15 A first reminder is offered by Dante’s guide Virgil who explains that in the afterlife the souls are given a body of air precisely for its capacity to suffer pain.2525Perhaps because as a virtuous pagan of Limbo he is unacquainted with Purgatory, Virgil doe…Perhaps because as a virtuous pagan of Limbo he is unacquainted with Purgatory, Virgil does not say more here. Later in the canticle the poet Statius will give the technical, precise explanation that when the soul separates from its earthly body and gets to the afterlife, it can indeed create a body of air that has not only an appearance but also all the senses and can therefore be affected by physical pain (Purgatorio xxv, 19–108). Extreme heat and freezing colds are central to Virgil’s definition of the body of air as capable of being affected by physical torment:

A sofferir tormenti, caldi e geli
simili corpi la Virtù dispone
che, come fa, non vuol ch’a noi si sveli.
(The power that fits bodies like ours
to suffer torments, heat, and cold
does not reveal the secret of its working.)
(Purgatorio iii, 31–33)

16‘[T]ormenti, caldi e geli’ here echo the line ‘ne le tenebre etterne, in caldo e ’n gelo’ that defines Hell in the parallel canto (Inferno iii, 85; quoted in the previous section). The new context is notable for the absence of the adjective ‘etterno’. The verb ‘sofferir’ (31) works like the enantiosemic ‘weathering’, its opposite connotations ‘to bear’ and ‘to feel’ expressing comparable dynamics. By speaking of the experience of torment in atmospheric terms, then, the tercet above articulates a theme of the wider Purgatorio where the torments have a weathering effect on the souls even though weather phenomena are deliberately toned down in the canticle and never directly harnessed as instruments of torment as they are in Inferno.

17 The harmful potential of the weather is thematized more directly in the tales of Manfred of Hohenstaufen (Purgatorio iii) and Jacopo del Cassero, Buonconte da Montefeltro, and Pia dei Tolomei (Purgatorio [p. 76]Beginning of page 76v), which foreground the extreme vulnerability of the mortal body to weather phenomena. These shades portray their earthly body as fluid, fragile, easily dispossessed — a body susceptible to being weathered and wounded irrecoverably.2626See Gary Cestaro, Dante and the Grammar of the Nursing Body (Notre Dame, IN: University of…See Gary Cestaro, Dante and the Grammar of the Nursing Body (Notre Dame, IN: University of Notre Dame Press, 2003), pp. 109–34. As Cestaro argues: ‘the souls of antepurgatory had come to depend upon the apparent solidity of their temporal bodies as emblematic of a stable individual identity. They had not paid sufficient attention to the inherent fluidity of bodies so evident — as canto 5 dramatically attests — in the text of the created universe. Purgatorio v shows us that temporal identity mistakenly depends upon bodily integrity, for just as the elemental body (of a person, of the earth, of the universe) is fragile and fluid, so is earthly personhood in time’ (p. 110) The controlled environment in the terraces of Purgatory proper will eventually allow the dead to reclaim the experience of physical torment into a means for spiritual healing; however, at this early stage of Antepurgatory, the souls appear to be haunted still by fear of the potential dangers of physical exposure and vulnerability on Earth.2727Antepurgatory is the first of the three parts of Purgatorio, which constitutes a transitio…Antepurgatory is the first of the three parts of Purgatorio, which constitutes a transitional, dilatory space before the proper purgation can begin (Purgatorio iix). Such is the emblematic case of the nobleman Buonconte da Montefeltro, whom Dante meets among those who repented at the last minute before dying a violent death. Buonconte relates the dissolution of his own corpse on Earth as it fell prey to the force of the elements, embodied by a torrential flood. His speech contains the most extended description of the causes and effects of precipitation and the formation of rivers in the Commedia, which accurately follows Aristotle’s Meteorology.2828Buonconte’s tale is demonic in origin (Purgatorio xxv, 111–112) yet the description of its…Buonconte’s tale is demonic in origin (Purgatorio xxv, 111–112) yet the description of its formation through the condensation (‘si converse’, 117) of vapour (‘umido vapor’, 110) into water (‘acqua’, 110, 117) at higher altitudes and lower temperatures (‘tosto che sale dove ’l freddo il coglie’, 111), which results in it falling down as rain (‘la pioggia cadde’, 118) is verisimilar and scientifically accurate according to Aristotle’s Meteorologica, pp. 68–121 (i. ix–xiv. 346b16–353a28), and indeed, with some terminological tweaks, to modern meteorology. The rains and ensuing flood freeze, sweep, undo, spin, overcome, cover, and enclose Buonconte’s corpse:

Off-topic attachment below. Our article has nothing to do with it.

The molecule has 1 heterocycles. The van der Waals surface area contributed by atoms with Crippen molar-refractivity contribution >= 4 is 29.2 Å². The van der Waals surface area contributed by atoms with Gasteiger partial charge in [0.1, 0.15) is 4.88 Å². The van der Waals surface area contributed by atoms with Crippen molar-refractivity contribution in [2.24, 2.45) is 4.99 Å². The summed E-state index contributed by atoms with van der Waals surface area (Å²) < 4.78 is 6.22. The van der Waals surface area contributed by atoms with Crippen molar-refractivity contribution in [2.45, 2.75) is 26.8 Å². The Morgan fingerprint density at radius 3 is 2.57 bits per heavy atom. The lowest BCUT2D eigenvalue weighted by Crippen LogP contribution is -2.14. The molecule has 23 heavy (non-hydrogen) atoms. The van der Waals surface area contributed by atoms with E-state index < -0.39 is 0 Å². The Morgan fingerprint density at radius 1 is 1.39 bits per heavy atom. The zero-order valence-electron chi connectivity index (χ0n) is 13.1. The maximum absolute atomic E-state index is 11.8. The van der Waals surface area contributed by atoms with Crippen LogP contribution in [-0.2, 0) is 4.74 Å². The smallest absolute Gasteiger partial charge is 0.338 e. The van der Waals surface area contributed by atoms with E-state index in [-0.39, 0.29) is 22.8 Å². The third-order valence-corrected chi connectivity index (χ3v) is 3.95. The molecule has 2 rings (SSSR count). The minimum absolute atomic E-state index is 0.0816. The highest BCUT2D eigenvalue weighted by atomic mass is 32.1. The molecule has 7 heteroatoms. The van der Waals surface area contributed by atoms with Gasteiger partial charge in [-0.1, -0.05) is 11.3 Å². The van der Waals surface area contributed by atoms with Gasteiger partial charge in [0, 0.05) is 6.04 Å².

Ben sai come ne l’aere si raccoglie
quell’umido vapor che in acqua riede,
tosto che sale dove ’l freddo il coglie.
[…] mosse il fummo e ’l vento
per la virtù che sua natura diede.